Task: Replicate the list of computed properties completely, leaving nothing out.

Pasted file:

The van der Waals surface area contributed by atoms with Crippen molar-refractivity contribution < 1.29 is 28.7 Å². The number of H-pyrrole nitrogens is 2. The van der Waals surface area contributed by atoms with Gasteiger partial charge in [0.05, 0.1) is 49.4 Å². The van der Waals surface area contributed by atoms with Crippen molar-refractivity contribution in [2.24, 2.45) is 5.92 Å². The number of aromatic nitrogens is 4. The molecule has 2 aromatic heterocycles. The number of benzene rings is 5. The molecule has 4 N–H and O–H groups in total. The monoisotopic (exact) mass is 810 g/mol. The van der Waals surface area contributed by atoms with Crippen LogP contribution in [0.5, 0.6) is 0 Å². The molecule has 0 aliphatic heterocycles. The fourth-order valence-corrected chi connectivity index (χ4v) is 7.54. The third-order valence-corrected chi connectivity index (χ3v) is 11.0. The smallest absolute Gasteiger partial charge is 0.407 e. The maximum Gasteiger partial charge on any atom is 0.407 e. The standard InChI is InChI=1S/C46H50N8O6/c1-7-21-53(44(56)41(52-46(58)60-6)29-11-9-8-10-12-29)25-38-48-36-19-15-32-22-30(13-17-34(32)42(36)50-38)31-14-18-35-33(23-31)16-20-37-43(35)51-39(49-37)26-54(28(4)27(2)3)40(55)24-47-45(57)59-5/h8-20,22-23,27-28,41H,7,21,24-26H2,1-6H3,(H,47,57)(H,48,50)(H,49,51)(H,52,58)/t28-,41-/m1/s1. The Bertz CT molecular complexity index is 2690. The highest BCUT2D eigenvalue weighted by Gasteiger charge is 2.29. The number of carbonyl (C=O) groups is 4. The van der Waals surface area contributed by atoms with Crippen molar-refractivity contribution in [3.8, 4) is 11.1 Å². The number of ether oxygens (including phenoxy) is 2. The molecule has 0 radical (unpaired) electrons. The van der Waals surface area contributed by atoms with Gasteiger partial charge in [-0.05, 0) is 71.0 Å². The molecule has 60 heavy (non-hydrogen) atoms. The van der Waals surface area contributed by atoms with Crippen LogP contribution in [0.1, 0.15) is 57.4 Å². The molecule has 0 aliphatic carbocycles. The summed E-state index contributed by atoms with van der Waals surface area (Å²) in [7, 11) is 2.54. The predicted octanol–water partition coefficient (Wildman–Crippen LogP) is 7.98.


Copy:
The van der Waals surface area contributed by atoms with Crippen molar-refractivity contribution < 1.29 is 28.7 Å². The number of H-pyrrole nitrogens is 2. The van der Waals surface area contributed by atoms with Gasteiger partial charge in [0.05, 0.1) is 49.4 Å². The van der Waals surface area contributed by atoms with Crippen molar-refractivity contribution in [2.24, 2.45) is 5.92 Å². The number of aromatic nitrogens is 4. The molecule has 2 aromatic heterocycles. The number of benzene rings is 5. The molecule has 4 N–H and O–H groups in total. The monoisotopic (exact) mass is 810 g/mol. The van der Waals surface area contributed by atoms with Crippen LogP contribution in [0.5, 0.6) is 0 Å². The molecule has 0 aliphatic heterocycles. The fourth-order valence-corrected chi connectivity index (χ4v) is 7.54. The third-order valence-corrected chi connectivity index (χ3v) is 11.0. The smallest absolute Gasteiger partial charge is 0.407 e. The maximum Gasteiger partial charge on any atom is 0.407 e. The standard InChI is InChI=1S/C46H50N8O6/c1-7-21-53(44(56)41(52-46(58)60-6)29-11-9-8-10-12-29)25-38-48-36-19-15-32-22-30(13-17-34(32)42(36)50-38)31-14-18-35-33(23-31)16-20-37-43(35)51-39(49-37)26-54(28(4)27(2)3)40(55)24-47-45(57)59-5/h8-20,22-23,27-28,41H,7,21,24-26H2,1-6H3,(H,47,57)(H,48,50)(H,49,51)(H,52,58)/t28-,41-/m1/s1. The Bertz CT molecular complexity index is 2690. The highest BCUT2D eigenvalue weighted by Gasteiger charge is 2.29. The number of carbonyl (C=O) groups is 4. The van der Waals surface area contributed by atoms with Crippen molar-refractivity contribution in [3.8, 4) is 11.1 Å². The number of ether oxygens (including phenoxy) is 2. The molecule has 0 radical (unpaired) electrons. The van der Waals surface area contributed by atoms with Gasteiger partial charge in [-0.05, 0) is 71.0 Å². The molecule has 60 heavy (non-hydrogen) atoms. The van der Waals surface area contributed by atoms with Crippen LogP contribution in [0.1, 0.15) is 57.4 Å². The molecule has 0 aliphatic carbocycles. The summed E-state index contributed by atoms with van der Waals surface area (Å²) in [7, 11) is 2.54. The predicted octanol–water partition coefficient (Wildman–Crippen LogP) is 7.98.